Many factors are involved in getting good employees to fill the seats at a medical practice, but job candidates consistently rank group benefits as one of the top factors impacting their decision to accept a job offer. Benefits packages matter; a robust package can make their lives much easier, while a barebones offering forces them to bear most of the monetary or administrative costs themselves.
The Employee Benefit Research Institute reports that one-third of workers feel benefits packages are “extremely” important, while 44 percent feel benefits are “very” important. A full 21 percent feel benefits are so important that they’ve changed or quit jobs because their packages were lackluster.
It is up to physicians to decide how far to flesh out their practices’ benefits offerings. The following overview of benefits plans ranging from minimal to robust will help:
Minimum Medical Practice Group Benefits
A barebones benefits plan might involve a high-deductible health plan (HDHP), which has lower premiums but usually features high out-of-pocket costs, and no other ancillary benefits, such as life, dental or vision coverage.
This type of benefits offering is good for smaller employers who need to save money before offering additional benefits, but they do little to attract and retain employees, much less give them access to the best health care coverage. Such plans may even encourage policyholders to opt out of receiving care in order to avoid the up-front costs.
Good Medical Practice Group Benefits
A better benefit would be to offer low deductible plans or even a high deductible plan with a gap coverage option. Gap coverage aims to lessen the out-of-pocket impact of high deductibles and expensive copays. This may be a health care reimbursement or savings account, a supplemental benefit such as critical injury, personal accident or hospital indemnity insurance.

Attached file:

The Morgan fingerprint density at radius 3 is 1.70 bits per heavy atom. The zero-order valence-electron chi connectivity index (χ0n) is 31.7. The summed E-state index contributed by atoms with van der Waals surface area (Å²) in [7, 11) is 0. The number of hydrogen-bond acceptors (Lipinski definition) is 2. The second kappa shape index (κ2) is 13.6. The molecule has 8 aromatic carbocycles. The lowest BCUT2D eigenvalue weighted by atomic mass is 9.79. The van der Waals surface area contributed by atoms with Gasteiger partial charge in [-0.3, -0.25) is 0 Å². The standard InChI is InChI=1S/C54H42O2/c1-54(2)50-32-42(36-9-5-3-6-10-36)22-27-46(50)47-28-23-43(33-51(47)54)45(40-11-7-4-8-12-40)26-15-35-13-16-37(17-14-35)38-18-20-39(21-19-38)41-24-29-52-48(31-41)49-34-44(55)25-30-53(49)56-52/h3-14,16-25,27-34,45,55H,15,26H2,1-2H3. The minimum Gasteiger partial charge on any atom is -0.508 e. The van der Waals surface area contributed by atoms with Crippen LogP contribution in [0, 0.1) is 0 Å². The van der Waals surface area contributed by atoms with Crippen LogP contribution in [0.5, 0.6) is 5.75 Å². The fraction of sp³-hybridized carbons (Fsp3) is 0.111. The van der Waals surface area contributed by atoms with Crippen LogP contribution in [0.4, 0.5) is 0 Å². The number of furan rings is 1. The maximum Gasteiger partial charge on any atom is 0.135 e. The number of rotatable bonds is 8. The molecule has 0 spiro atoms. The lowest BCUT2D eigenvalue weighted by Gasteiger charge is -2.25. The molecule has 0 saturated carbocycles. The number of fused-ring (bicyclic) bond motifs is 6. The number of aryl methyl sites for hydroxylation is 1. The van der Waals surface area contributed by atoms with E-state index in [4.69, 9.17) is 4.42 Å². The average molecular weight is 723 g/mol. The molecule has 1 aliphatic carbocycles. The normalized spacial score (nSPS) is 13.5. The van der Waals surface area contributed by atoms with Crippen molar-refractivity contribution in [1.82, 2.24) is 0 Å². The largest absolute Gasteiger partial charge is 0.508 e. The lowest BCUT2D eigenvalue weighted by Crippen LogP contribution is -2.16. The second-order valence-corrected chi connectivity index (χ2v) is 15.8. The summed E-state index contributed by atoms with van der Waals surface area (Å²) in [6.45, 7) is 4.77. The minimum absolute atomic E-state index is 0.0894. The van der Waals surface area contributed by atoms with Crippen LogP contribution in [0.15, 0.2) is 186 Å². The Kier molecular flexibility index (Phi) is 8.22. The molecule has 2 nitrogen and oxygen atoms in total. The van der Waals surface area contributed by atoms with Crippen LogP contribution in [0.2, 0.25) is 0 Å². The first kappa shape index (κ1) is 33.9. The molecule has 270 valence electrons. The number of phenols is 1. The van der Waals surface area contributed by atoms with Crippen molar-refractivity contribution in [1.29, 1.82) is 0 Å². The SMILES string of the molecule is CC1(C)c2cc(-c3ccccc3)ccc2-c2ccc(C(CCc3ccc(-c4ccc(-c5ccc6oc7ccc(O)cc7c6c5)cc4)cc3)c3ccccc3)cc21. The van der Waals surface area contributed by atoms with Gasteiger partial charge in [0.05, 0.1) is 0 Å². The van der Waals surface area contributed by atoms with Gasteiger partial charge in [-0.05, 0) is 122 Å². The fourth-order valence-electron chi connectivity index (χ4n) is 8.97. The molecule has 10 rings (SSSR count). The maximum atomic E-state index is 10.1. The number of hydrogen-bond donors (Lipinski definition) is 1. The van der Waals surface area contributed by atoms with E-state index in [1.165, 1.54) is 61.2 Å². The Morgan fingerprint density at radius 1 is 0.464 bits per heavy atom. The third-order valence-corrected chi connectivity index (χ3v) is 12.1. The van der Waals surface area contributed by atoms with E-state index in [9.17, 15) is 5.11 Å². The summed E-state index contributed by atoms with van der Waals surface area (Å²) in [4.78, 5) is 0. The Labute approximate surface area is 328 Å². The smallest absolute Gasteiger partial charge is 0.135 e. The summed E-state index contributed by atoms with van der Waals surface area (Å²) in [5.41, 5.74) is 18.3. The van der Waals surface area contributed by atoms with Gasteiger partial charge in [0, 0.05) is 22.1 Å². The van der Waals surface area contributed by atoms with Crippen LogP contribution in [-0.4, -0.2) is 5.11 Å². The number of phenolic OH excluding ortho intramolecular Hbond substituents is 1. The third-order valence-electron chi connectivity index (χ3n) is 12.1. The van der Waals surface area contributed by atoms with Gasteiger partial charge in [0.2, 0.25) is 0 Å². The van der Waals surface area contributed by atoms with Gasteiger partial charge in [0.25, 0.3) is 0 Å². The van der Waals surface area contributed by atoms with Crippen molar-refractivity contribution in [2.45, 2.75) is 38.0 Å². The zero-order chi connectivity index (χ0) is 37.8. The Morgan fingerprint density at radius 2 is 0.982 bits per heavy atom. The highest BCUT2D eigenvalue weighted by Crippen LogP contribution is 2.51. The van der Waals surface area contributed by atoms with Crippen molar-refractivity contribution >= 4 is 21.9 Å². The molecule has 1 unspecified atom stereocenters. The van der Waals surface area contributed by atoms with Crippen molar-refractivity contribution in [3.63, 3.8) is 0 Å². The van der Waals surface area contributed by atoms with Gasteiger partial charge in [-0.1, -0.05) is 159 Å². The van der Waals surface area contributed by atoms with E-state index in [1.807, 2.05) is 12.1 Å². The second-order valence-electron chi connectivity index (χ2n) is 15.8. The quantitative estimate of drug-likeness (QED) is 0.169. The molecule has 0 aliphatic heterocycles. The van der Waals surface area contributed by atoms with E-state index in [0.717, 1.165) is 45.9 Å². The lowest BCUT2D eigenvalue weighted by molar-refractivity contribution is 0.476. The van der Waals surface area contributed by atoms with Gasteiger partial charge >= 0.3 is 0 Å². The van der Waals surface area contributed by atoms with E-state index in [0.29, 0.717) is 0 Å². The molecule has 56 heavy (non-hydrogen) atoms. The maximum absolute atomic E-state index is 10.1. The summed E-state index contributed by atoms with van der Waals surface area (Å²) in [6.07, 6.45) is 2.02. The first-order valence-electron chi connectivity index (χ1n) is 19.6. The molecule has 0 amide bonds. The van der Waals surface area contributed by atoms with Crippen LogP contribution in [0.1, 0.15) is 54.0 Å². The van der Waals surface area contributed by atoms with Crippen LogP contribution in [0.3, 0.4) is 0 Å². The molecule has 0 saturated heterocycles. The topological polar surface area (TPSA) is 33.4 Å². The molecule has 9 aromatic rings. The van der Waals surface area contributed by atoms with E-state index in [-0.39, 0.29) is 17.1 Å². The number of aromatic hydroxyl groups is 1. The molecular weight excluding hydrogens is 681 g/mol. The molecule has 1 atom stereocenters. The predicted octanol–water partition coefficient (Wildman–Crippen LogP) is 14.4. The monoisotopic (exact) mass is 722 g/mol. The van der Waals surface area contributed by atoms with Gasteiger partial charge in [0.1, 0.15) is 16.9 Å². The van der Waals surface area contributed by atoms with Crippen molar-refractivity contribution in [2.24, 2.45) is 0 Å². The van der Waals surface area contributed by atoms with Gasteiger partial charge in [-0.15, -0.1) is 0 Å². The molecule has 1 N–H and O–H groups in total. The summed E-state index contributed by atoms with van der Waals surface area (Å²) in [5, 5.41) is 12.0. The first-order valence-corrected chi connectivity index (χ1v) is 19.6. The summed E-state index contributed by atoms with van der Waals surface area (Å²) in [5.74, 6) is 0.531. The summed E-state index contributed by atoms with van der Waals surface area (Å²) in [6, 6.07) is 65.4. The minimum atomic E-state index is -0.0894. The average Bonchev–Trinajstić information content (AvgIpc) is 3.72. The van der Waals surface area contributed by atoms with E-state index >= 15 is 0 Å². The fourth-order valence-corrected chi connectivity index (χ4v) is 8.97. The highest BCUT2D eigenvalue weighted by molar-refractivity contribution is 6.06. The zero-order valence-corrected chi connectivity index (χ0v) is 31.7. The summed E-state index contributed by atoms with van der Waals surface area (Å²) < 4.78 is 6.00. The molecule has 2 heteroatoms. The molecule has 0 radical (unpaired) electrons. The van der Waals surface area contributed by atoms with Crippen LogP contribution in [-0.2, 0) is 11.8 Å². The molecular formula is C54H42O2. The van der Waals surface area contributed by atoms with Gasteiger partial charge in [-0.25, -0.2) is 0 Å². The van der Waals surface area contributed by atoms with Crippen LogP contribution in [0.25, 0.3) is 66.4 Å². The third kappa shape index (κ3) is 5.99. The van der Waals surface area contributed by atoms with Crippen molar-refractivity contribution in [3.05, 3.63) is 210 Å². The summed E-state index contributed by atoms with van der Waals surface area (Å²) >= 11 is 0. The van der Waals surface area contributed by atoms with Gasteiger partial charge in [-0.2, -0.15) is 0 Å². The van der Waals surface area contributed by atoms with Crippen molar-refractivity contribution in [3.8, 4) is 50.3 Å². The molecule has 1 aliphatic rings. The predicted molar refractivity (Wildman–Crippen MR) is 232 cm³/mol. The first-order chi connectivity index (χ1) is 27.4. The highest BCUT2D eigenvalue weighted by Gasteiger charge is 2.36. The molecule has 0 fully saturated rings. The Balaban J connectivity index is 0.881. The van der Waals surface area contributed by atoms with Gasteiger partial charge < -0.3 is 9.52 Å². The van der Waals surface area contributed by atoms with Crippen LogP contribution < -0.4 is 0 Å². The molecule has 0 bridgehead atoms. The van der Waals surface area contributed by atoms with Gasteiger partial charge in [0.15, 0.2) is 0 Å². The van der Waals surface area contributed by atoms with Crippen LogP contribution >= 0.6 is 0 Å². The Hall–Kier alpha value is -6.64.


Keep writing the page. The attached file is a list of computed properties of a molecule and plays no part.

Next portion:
Employers have plenty of leeway to design a program that fits their company culture and budget. And those who still need to save funds but want to offer supplemental coverage are often free to do so without making plan contributions.
Robust Benefits Packages
Offering a wide range of great group benefits such as health, dental, vision, life and disability is a great strategy for medical practices to employ. As health care insurance premiums rise, the challenge for employers is to maintain their benefits offerings while minimizing increased costs for employees.
Despite the economic pressures pushing employers into the fringes, most employees still prefer their places of work to administer the bulk of their insurance benefits portfolios. Employees like to get plans through their companies, where they may have access to group rates and administration lies in the hands of dedicated human resources staff.
A buffet of benefits from which to choose helps companies to stay competitive. Employees are usually open to paying for additional insurance plans--often at a majority of the cost--but they still prefer the ease of access and enrollment offered by employers.
Choosing the right voluntary benefits to offer is an exercise in understanding the demographics, culture and preferences of company staff. Bringing employees directly into this decision with open lines of communication such as surveys, roundtables and discussions may not only result in great benefits offerings, but also boost morale as well.
Beyond insurance, employers can plump their benefits offerings with perks like flexible schedules, personal time, vacation time, free lunches, retirement investment programs and more.
Loyalty That Can Be Bought
Employees that feel valued work harder and stay longer. Physicians at successful, growing medical practices should take the opportunity to make their group benefits packages a powerful employee recruiting and retainment tool. The benefits, after all, don’t just go one way.